PUNXSUTAWNEY — Architects from KTH Architects spoke when the Punxsutawney Area School District Facility Needs Task Force at a community meeting regarding large capital projects the district will undertake in the next ten years invited community input on those projects.

“We have decided that it is time, now that we are a consolidated school district, to start talking about what major facility needs we need or want to have in the next decade or so. We want your input. There is nothing set in stone and no decisions will be made tonight. I want this to be a positive experience,” Superintendent Thomas Lesniewski said.

Lesniewski introduced John Finn and Bob Englebaugh, the two architects from KTH Architects who assisted the district during the consolidation.

The first item of discussion was replacing the roofs on the high school and elementary school. He said both are wearing out and it will be a major expense to replace them. Englebaugh said both roofs are EPDM system (a synthetic rubber roofing membrane), with the elementary school being a ballasted EPDM and the high school being a tiered EPDM.

He said the existing roof systems would need to be completely replaced in order to put new systems in place and said the elementary school roof is of most concern as it has a thinner membrane and would take more to replace. He said most roofs that KTH replaces would come with a 30 year warranty. Both Englebaugh and Finn noted other projects in which the district may be interested such as skylights, a new air conditioning system and a canopy built over the student pickup area would be more cost effective if they were done during the roofing project.

The expected cost to replace the high school roof according to Englebaugh would be $2.6 million with a 25 year warranty and $2.219 million for the elementary school. He said alternate bids could help reduce those prices. Finn said Pennsylvania is now under a new building code and all projects are being evaluated under the new code. He said the energy and insulation requirements have increased.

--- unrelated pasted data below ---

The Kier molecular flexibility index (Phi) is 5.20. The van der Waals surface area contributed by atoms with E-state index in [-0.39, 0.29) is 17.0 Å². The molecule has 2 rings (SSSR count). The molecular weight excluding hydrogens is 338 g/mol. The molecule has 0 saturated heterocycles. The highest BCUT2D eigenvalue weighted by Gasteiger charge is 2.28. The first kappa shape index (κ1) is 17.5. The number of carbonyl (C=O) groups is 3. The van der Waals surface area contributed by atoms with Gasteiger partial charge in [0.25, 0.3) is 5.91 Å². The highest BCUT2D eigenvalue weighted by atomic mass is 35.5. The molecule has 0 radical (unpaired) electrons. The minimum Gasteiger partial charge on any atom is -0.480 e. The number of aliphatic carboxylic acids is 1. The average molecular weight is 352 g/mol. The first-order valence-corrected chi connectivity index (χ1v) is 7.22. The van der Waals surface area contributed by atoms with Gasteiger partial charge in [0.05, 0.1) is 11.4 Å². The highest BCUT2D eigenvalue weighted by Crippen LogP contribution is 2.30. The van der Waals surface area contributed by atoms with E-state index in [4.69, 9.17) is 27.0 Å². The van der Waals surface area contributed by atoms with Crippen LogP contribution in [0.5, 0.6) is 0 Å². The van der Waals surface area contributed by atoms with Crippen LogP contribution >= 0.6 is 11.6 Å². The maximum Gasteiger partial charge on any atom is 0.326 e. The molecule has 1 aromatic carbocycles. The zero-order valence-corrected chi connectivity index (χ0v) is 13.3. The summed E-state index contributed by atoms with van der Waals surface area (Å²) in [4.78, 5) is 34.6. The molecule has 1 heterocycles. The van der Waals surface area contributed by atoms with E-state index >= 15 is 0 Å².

“It requires more material and insulation thickness. This gets you more thermal value but also requires a higher cost to complete,” Finn said.

Replacing the track and installing a turf field in the football stadium was also a topic. Lesniewski said the track would have to be replaced within two or three years and it would make sense to do both projects concurrently. Finn agreed with Lesniewski and said the best time to install a turf field would be during a track replacement due to the disruption already being caused to the field.

“If the track completely comes out that will leave the field completely exposed. We would be digging down for the track as well as the turf. All the systems could be replaced at that point,” Finn said.

Englebaugh recommended the base paving be removed during a track replacement due to the multiple failure points underneath. He said the gravel base would be reused, the drainage would be supplemented and new paving and a running surface would be installed. He agreed with Finn and Lesniewski that installing turf is best done during a track replacement.

“The right way to do this is do the turf and the track at the same time so those utilities can be married together and work together, rather than against each other,” Englebaugh said.

He said prices for turf systems vary and alternate bids would give the district options. He said a rough estimate to replace the field would be approximately $800,000 without factoring in graphics and other features that would affect the cost.

School board member Cindy Depp Hutchinson asked how storm water drainage would affect replacing the field. Finn said the district would not need to add more drainage if they were not adding any impervious areas. He said more than an acre of land would be disturbed however and those considerations will have to be taken into account.

Several members of the audience raised concerns about the elementary school playground during the meeting, noting that the ground is often too wet and muddy for the students to utilize the ground during recess.

Lesniewski said there were no plans to address the problem but he understood the ground becoming too wet to use would be an issue. He said the administration is open to suggestions on how to best solve the problem.

Board president Kyle Lingenfelter said this was the first time he had heard about the problem and noted now that problem has been brought to the board’s attention it could be discussed and eventually solved. He said if the stadium field was replaced with turf, he did not see any reason why both schools could not use the field.

“I don’t think anyone can foresee everything that is going to happen. Now that we have heard about it we can hear what it will take to fix. A new track could be used by all students, not just a track team. It sounds to me like the field could be used by the elementary students during inclement weather. That would be a plus for a turf field,” Lingenfelter said.

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